Skip to main content

What I Have Learned About School Improvement Planning

Like most schools in Scotland, we are well into the process of school improvement planning, as we approach the last six weeks or so of the current school session. Today myself and the senior management team have been looking closely at the results of recent self-evaluation activities undertaken by staff and pupils. The results of these specific activities are put alongside the other measure we have been using since the start of the current session, in order to really inform us about where we are in terms of our development and progress, collectively and individually.

When we have considered views of staff, pupils, parents and partners we will then sit down and put together our School Improvement Plan for the next school year. This will be the fifteenth SIP I will have been involved in developing and writing and I thought this might be an opportune time to share the lessons I have learned about SIPs over the years. As usual, I offer these in the spirit of sharing and  perhaps to help your own thinking a little with your own school's plan, especially if you are new to such strategic planning.

Things I Have Learned About School Improvement Planning:

  • You need to have one. Seems obvious, but if you don't know where you are heading, how will you know when you get there? Having a plan allows you to map out how the school will develop over the next session and the steps you will take to get there. 
  • Keep it simple. When I first started writing SIPs they felt like books, and most were fiction! We put far too much into them and ended up achieving very little of what we put in to them. Expectations were unreal and we, and colleagues, would end up frustrated by all the things we didn't get done. A few well considered actions are more deliverable and achievable than too many, and are more likely to lead to sustainable and embedded change.
  • School development should be seen as a continuous process and each plan should build on from the one that preceded it. Most of our action plans begin with 'continue to .....' The transition from one plan to another should be seamless and the connections obvious. The outcomes of the previous one should inform the next.
  • Plans should be informed by robust self-evaluation processes. There really should be no surprises for anyone in the headline actions, as these should have been emerging over the session. Self-evaluation should also be a continuous process and embedded into individual and school practices.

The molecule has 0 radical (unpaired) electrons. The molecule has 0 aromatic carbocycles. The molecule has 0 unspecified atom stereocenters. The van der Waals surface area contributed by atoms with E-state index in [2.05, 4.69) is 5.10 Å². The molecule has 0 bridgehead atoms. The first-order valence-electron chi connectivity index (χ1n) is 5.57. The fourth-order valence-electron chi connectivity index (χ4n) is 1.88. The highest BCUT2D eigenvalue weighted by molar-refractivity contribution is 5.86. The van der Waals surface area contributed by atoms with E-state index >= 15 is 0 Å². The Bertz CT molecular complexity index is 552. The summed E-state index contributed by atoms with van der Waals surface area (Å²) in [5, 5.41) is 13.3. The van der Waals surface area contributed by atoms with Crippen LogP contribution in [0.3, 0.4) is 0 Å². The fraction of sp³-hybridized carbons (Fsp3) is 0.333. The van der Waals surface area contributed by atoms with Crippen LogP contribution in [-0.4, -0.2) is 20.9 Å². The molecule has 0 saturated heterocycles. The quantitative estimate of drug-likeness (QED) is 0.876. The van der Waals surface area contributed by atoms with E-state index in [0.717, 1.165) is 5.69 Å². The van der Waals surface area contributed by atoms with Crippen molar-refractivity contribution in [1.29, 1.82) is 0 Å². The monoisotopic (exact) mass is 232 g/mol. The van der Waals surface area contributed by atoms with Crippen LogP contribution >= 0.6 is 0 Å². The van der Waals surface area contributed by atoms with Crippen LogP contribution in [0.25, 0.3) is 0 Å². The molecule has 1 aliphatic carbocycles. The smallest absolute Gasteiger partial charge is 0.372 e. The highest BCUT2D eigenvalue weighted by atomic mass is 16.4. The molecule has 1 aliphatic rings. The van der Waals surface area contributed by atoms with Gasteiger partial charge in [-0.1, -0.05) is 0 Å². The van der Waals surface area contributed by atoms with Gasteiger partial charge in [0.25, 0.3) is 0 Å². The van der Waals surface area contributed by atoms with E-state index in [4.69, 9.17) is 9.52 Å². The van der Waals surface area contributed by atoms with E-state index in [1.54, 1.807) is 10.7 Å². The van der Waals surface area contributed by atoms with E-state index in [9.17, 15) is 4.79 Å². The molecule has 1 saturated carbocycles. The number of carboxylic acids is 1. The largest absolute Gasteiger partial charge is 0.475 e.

• Actions should match local and national priorities. We do not start with these, because the main driver should be our self-evaluation, but we make sure there is a link, that we can identify and articulate. If you are focused on learning and teaching, developing the curriculum, raising attainment and achievement, using assessment to support learning and partnership building, links to local and national agendas should be easy.
  • Impacts should be measured in terms of what has changed and improved for pupils as a result of developments undertaken. In the early days of development planning, we were perhaps not as focused as we should have been on the impacts for learners. Now, we measure everything by asking 'so what has improved for pupils, and how do we know?'
  • More often than not now, our actions connect and everyone can see how they connect. The benefits of this are that we ensure we are dealing with all that we can in a managed way, and in a way that allows us to be contributing to more than one action plan when we are carry out development work and activities. Good for staff moral and Headteacher sanity!
  • Always remember who the plan is for. It is for you and your colleagues, so you need it to work for you all. Keep the objectives real and achievable, and be realistic in your expectations of your staff and yourself. Plans should protect you from the instantaneous demands of others. If it's not in your plan, you need to be strong enough to say something will have to wait, or if it can't, you have to be prepared to remove an action if necessary.
  • All good plans should be flexible and adaptive. They need to be able to react and change to differing circumstances, whilst maintaining the direction of travel. We have found it better to identify the headline actions and then co-construct the action plans with colleagues when we are about to commence the work required.